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Quebec health minister softens tone with family doctors on GAP renewal

Quebec Health Minister Christian Dube responds to the Opposition during question period, Wednesday, May 22, 2024 at the legislature in Quebec City. (Jacques Boissinot, The Canadian Press) Quebec Health Minister Christian Dube responds to the Opposition during question period, Wednesday, May 22, 2024 at the legislature in Quebec City. (Jacques Boissinot, The Canadian Press)
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In a complete change of tone, Quebec Health Minister Christian Dubé hinted on Tuesday that he was confident of reaching an agreement with family doctors to renew the primary care access window (GAP).

"Today is Tuesday, the agreement ends on Friday, and I've often seen in my career negotiations that end at the last minute because the parties have found solutions," said Dubé in a press scrum.

The Health Minister and the Fédération des médecins omnipraticiens du Québec (FMOQ) are engaged in a new arm wrestling match. This conflict could deprive thousands of Quebecers of access to medical appointments.

In 2022, Dubé and the FMOQ agreed that family medicine groups (GMF) would take on patients who had previously been without a doctor.

An annual premium of $120 was paid for each patient registered with an FMG through the GAP.

This agreement expires this Friday, without the parties having agreed on any new terms. In recent days, clinics have been writing to patients to inform them that they will no longer be monitored as of Friday.

On learning of this, Dubé accused the FMOQ on Saturday of taking the public "hostage", a charge promptly rejected by FMOQ president Dr. Marc-André Amyot.

On Tuesday, Amyot denied in the media that he had instructed doctors to stop seeing GAP patients. A conciliator has been appointed in the case.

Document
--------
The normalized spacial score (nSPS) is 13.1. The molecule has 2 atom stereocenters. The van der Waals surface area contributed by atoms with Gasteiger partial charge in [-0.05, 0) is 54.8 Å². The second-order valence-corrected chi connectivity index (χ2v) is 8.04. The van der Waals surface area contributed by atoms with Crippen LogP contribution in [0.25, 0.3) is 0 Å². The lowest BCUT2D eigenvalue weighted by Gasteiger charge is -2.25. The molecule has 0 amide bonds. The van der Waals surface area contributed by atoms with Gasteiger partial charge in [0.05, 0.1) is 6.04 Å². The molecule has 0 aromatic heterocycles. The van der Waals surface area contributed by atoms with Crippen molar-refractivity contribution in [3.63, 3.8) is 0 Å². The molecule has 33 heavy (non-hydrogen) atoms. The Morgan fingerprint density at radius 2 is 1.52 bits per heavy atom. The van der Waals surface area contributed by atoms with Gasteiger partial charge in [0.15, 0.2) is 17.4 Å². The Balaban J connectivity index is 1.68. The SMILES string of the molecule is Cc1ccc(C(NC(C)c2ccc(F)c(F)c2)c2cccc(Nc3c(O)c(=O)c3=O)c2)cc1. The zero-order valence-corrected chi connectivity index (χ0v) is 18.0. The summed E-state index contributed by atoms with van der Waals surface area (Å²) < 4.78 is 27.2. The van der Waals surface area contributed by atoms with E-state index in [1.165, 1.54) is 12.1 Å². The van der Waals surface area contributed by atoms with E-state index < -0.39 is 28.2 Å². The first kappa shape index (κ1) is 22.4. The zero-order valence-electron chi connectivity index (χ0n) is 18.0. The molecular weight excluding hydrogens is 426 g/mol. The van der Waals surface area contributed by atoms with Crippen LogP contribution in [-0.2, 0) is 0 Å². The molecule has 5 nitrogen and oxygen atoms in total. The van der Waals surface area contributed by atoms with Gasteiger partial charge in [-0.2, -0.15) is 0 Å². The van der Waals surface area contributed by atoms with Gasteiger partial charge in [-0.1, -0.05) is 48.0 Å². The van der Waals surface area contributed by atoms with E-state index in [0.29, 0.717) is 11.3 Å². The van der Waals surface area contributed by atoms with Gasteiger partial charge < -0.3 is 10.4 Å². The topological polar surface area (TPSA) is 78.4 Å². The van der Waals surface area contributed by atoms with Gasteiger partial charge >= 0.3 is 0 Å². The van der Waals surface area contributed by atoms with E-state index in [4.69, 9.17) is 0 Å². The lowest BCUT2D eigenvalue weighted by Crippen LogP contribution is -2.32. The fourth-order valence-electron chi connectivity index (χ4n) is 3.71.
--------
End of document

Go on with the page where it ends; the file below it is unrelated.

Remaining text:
"I'm committed to not being intransigent over the next few days, and I'd ask the same of the FMOQ union leadership," said Dubé.

Opposition calls for rapid resolution of conflict

The Liberal Opposition is calling for a swift resolution to the dispute between the government and doctors.

"At the heart of our concern is access to services for the patient," said interim leader Marc Tanguay.

Similarly, Québec solidaire parliamentary leader Gabriel Nadeau-Dubois called on the parties to put "water in their wine".

"Everyone needs to be in compromise mode. We can't allow people to lose access to the first line of health care in Quebec," he said. "So, please, collaboration, listening, compromise on both sides so that, by the end of the week, we can reach an agreement. We can't go backwards in Quebec when it comes to access to primary care."

The Parti Québécois said that, at the time of signing, Dubé described the agreement with family doctors as "historic".

"Today, that agreement is coming to an end, and the minister wants to extend it without having negotiated what comes next. I'm asking the minister to be consistent. If he thinks his solution is so good, fine, let him make it work,” said PQ MNA Joël Arseneau.

This report by The Canadian Press was first published in French on May 28, 2024. 

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